Another mildly annoying thing is that you can’t zoom in on the photos you’ve taken, which can make it difficult to decipher exactly what the text is. I’d say that this tool is best suited to textbooks with diagrams and graphs that can’t be recreated with a bit of typing.
- The interface is easy to use and the app hasn’t frozen or quit unexpectedly on me — which is remarkable considering the fact that I’m using a phone that is now four generations old and has had to go to the phone doctor twice, the poor thing.
- As I said earlier, the reading streaks are a nice bit of encouragement and will undoubtedly help you to build a daily reading habit.
- The daily reading reminders can be turned off which is nice because it means that you’re able to get rid of them if you find that they’re creating pressure or making you anxious.
- It’s easy to change your daily and yearly reading goals in order to reflect changing time commitments as time goes by.
- Reading sessions can be paused if you’d like to take a quick break but would prefer to not start a new session and break up your notes, and they’re very nicely organized.
- The feelings tracker is a nice way of letting you record your basic thoughts quickly.
- Though four main goals are presented to you at the beginning, I couldn’t see much difference in the way the app worked for each choice. I’d expected that there would be a tracker for how many books had been added or a way to add several books at once because one of the goals was “Organize my Books”.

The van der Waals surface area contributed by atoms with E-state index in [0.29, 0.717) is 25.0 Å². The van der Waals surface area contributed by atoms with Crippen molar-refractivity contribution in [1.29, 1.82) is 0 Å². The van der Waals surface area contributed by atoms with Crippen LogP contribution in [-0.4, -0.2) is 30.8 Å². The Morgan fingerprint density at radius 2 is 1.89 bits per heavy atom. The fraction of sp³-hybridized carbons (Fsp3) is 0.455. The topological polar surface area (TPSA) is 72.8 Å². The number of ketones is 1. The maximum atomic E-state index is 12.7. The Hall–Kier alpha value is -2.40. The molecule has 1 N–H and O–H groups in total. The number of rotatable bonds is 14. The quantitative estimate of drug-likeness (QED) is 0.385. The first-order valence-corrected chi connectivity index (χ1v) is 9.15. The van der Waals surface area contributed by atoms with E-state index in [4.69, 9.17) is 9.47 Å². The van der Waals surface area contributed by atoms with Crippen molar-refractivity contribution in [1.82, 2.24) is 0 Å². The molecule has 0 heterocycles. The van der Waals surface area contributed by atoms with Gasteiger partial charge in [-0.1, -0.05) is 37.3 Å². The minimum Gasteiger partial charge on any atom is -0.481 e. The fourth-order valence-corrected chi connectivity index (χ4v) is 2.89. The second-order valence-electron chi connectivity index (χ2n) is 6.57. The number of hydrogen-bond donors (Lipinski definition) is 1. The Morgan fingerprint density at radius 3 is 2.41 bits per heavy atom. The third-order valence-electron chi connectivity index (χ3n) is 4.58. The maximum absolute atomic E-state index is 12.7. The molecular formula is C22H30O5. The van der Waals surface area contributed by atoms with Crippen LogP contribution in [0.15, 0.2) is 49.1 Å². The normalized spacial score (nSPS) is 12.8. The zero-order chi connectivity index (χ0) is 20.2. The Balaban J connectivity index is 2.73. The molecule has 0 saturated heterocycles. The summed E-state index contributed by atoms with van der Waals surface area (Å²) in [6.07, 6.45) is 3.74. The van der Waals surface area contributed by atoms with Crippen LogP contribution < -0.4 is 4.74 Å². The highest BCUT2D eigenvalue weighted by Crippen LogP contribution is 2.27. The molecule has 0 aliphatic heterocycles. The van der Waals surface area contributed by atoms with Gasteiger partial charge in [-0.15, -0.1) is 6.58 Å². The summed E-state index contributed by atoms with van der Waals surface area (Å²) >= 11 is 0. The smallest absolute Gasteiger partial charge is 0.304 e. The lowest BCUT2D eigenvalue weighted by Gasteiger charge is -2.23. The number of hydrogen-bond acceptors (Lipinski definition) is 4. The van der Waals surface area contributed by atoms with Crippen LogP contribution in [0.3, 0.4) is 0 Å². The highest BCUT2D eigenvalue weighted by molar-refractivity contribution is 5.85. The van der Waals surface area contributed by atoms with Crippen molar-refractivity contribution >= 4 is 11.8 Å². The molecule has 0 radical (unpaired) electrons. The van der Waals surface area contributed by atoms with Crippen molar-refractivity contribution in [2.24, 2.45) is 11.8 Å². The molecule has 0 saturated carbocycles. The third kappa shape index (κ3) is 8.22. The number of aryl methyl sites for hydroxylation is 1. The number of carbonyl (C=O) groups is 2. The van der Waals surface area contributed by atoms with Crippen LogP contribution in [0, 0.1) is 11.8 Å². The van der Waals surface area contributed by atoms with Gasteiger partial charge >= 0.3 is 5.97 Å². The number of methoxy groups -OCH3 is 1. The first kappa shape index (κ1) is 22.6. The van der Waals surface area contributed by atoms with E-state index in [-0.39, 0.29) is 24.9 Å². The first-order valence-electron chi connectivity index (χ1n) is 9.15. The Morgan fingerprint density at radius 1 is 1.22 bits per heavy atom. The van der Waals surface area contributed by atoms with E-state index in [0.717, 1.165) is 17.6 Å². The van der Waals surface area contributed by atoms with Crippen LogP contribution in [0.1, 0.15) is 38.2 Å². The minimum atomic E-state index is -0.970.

- If you accidentally forget to end a session, it’ll continue to run and you’ll find that you’ve spent seven hours reading three pages. As far as I can see, session times can’t be edited to fix that kind of a goof, though you can delete a session.
- The number of pages in a book isn’t automatically recorded, even if the book is already part of the app’s database. This could also be seen as a pro because different editions can have different page counts.
- There’s no audio or ebook support just yet so you can’t track by percentage or listening time. The developers have indicated that this is being worked on, though there’s no estimated timeline that’s been made public.
- Books must be added manually, something that will definitely take up a lot of time if you want to keep track of books you’ve already read for the year or if you’ve downloaded Basmo to have a place to organize your book collection.
Final Thoughts On Our Basmo App Review
This is a nicely made little app but I find the price of the premium version to be a little high for what you get, which might just be because the app’s still fairly new. Some of the biggest sticking points for me were the limited usability of the scanning tool and the fact that none of the info about books except the title, author and cover is provided for you – nor can you input it yourself unless you manually create a section in your notes for it.
Granted, this might not be a concern for most people, and many readers may get by easily with just the title and author. However, one of the nicer things about a tracking app for me is that I can pull up basic info about the books I’ve read with a few clicks instead of having to displace the 9–11 others that a title’s inevitably buried under if I’ve got a physical copy instead of an ebook.
All in all, definitely one to try out for yourself to see if it fits your reading style. You can also check out this list of 13 free reading apps if, unlike me, you haven’t yet dipped your toes in the ebook pool.